Temporal range: Eocene
Hymenaea protera is an extinct prehistoric leguminous tree, the probable ancestor[verification needed] of present-day Hymenaea species. Most neotropical ambers come from its fossilized resin, including the famous Dominican amber.
H. protera once grew in an extensive range stretching from southern Mexico down to the Proto-greater Antilles, across northern South America, and on to the African continent. Both morphology and DNA studies have revealed that H. protera was more closely related to the only species of Hymenaea remaining in East Africa than to the more numerous American species.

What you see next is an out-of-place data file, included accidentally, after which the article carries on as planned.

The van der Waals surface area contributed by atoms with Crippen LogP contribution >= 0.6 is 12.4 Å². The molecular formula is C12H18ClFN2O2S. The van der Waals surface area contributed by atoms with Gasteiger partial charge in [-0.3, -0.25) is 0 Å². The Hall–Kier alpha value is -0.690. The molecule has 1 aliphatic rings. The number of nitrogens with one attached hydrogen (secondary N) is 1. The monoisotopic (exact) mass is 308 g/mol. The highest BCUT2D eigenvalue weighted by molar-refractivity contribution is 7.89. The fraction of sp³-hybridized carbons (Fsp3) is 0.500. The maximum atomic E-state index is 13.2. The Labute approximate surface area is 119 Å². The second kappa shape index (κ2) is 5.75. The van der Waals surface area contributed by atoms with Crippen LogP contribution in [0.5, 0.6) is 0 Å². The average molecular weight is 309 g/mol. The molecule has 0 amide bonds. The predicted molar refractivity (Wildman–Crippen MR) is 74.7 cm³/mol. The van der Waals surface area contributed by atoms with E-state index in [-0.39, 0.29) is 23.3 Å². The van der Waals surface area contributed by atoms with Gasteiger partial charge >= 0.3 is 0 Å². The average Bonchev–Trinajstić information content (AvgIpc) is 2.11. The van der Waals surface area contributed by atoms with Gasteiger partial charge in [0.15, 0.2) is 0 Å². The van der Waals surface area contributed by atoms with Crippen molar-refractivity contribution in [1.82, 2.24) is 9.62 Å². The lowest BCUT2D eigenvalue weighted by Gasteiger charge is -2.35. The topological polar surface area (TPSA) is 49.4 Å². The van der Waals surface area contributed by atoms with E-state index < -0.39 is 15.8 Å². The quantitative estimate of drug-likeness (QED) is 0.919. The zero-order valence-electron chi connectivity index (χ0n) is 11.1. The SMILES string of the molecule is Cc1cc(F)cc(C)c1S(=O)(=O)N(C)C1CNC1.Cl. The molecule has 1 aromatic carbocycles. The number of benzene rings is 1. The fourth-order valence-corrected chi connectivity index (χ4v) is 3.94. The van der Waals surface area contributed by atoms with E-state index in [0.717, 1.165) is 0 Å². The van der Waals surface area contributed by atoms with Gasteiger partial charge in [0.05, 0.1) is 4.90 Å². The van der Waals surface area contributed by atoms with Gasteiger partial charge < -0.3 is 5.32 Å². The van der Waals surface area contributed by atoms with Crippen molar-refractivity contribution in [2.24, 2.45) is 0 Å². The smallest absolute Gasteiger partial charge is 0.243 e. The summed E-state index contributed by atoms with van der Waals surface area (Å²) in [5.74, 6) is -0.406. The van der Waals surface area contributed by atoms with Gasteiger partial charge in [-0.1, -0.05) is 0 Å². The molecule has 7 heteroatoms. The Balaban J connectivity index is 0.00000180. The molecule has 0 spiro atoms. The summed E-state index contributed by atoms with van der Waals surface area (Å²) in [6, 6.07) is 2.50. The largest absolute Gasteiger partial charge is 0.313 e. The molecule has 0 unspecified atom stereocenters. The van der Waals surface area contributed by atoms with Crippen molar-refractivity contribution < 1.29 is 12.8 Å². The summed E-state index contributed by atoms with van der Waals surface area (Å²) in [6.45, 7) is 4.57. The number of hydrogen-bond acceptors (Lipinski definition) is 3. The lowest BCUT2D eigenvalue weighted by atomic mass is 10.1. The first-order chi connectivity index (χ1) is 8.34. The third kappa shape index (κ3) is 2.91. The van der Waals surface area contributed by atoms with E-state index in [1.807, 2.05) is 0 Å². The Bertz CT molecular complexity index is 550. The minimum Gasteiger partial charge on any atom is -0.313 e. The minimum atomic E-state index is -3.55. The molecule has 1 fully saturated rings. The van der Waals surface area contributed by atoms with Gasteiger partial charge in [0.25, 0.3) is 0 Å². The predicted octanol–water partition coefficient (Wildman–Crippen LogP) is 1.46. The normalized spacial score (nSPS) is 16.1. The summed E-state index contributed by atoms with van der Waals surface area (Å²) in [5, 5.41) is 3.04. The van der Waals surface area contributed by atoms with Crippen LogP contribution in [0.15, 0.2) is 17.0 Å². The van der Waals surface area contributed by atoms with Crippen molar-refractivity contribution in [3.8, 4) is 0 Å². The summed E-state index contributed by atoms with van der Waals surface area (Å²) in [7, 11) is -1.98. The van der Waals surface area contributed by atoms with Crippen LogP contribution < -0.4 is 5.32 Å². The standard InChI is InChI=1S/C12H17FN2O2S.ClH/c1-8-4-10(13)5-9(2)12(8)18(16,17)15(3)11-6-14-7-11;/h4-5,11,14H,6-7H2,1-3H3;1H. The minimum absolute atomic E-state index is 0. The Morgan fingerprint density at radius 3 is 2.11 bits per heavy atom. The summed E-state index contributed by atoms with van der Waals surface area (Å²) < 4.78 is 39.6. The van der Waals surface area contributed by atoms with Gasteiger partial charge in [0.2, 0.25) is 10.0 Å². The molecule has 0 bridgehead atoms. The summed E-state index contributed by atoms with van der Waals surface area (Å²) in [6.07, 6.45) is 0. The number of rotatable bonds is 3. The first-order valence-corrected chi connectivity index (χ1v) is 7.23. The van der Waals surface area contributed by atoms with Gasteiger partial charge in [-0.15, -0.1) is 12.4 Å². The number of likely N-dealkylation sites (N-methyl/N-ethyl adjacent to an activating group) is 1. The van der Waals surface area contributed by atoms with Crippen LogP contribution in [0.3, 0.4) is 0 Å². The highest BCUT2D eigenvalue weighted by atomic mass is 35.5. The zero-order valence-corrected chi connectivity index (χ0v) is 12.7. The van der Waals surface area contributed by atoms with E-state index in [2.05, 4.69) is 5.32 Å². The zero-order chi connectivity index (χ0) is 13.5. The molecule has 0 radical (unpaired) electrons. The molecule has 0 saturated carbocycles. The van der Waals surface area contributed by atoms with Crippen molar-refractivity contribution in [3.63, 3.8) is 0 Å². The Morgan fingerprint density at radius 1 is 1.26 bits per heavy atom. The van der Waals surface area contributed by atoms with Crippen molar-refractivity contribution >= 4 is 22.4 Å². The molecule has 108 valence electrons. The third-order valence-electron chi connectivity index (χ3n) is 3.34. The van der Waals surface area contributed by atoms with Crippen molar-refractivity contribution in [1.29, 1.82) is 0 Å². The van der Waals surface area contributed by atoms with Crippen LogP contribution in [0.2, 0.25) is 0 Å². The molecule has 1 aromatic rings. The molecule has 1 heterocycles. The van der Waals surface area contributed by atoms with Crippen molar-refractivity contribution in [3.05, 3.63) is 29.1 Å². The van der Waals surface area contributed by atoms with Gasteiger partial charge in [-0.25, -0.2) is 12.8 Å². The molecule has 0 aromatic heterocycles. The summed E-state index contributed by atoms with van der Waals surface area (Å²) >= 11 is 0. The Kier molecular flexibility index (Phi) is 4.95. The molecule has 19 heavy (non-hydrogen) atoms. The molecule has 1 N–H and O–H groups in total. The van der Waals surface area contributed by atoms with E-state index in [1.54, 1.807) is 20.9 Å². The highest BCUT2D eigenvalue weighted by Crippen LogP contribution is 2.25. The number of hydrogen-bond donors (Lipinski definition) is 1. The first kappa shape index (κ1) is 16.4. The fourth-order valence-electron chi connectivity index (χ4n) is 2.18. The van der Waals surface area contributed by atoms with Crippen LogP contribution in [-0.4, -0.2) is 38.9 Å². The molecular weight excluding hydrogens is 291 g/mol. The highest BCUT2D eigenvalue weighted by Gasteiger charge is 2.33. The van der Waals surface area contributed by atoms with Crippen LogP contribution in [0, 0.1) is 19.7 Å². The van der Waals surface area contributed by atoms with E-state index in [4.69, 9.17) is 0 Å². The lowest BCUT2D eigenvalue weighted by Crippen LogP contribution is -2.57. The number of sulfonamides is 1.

- Briggs, Dered E. G. & Crowther, Peter R. (Eds.). (2003). Palaeobiology II. Blackwell Science. ISBN 0-632-05149-3.
- Willis, K. J. & McElwain, J. C. (2002). The Evolution of Plants. Oxford: Oxford University Press. ISBN 0-19-850065-3.
|Wikispecies has information related to: Hymenaea protera|
|This paleobotany-related article is a stub. You can help Wikipedia by expanding it.|
|This tree-related article is a stub. You can help Wikipedia by expanding it.|